I must agree with you on this one. That is what makes the media putting SEAL Team 6 into stars so off putting to me. The have encouraged those men, who as a rule have always stayed in the dark, to seek the limelight. They have done this, by offering them huge amounts of money for writing books, via ghost writers, etc. I mean, I understand, a 15 year member who has made it onto SEAL Team 6, the ultimate of the special operations for the United States, is probably still making less than 60,000$ per year. Now you have a book publisher offering to give one of them an advance on a book of half a million dollars, and what do you think they are going to do?
I have read that it costs over a million dollars to fully train the most elite special operators of the United States. Not just SEALS, but also the other highly trained ones as well. To invest that much money into them, and then to not figure out a way to encourage them to remain in the military for a career, both via financial rewards and also through some other ways, is not very cost effective.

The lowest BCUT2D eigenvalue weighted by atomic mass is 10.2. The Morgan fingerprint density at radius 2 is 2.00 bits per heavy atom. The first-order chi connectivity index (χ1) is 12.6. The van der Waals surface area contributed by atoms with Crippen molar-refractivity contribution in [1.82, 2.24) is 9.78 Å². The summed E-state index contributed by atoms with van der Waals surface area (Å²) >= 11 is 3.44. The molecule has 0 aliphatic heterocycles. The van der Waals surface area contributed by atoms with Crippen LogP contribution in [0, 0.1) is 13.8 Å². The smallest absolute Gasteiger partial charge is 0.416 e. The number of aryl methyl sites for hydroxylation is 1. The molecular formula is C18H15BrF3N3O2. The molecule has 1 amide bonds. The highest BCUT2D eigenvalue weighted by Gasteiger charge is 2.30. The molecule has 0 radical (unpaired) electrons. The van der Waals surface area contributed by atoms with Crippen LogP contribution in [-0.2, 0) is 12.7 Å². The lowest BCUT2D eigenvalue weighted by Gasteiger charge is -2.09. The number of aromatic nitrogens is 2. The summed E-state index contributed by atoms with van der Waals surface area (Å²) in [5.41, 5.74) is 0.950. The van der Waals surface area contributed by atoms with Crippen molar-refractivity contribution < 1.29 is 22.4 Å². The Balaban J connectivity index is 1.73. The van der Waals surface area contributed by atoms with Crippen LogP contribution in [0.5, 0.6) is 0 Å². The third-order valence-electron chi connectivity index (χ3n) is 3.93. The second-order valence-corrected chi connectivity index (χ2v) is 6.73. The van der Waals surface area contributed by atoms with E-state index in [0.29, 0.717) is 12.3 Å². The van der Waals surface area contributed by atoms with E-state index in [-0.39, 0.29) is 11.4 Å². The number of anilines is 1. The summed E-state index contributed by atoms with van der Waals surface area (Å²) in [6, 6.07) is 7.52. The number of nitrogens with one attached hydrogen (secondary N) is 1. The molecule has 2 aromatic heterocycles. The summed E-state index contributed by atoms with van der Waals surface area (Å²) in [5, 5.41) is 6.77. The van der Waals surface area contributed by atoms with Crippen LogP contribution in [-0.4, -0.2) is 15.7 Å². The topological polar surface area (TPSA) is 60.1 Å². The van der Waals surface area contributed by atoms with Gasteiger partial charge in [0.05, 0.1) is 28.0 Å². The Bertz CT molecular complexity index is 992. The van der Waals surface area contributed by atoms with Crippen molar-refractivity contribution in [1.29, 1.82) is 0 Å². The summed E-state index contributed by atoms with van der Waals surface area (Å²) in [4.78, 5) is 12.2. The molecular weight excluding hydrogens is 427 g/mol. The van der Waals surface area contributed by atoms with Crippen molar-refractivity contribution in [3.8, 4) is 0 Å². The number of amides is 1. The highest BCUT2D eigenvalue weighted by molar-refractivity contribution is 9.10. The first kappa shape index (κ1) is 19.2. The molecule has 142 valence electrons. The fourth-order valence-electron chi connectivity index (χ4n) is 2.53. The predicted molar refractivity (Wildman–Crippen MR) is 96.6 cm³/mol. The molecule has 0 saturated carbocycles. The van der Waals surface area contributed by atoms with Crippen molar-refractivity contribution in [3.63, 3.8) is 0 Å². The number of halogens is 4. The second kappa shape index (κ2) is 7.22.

My son who is went on terminal leave today, from the Navy, and will be discharged Dec. 27th, said that the SEALS that he had met, were extremely low keyed, and if asked what they did for a living, always said something along the lines of, I'm in the Navy. And only if pushed, would they reveal that they were a member of the SEALS. We run the risk of changing that spirit if we continue to allow the media to keep raising their profile, and make them more visible. There is a danger that doing so could end up causing more harm than any possible good that might come from it.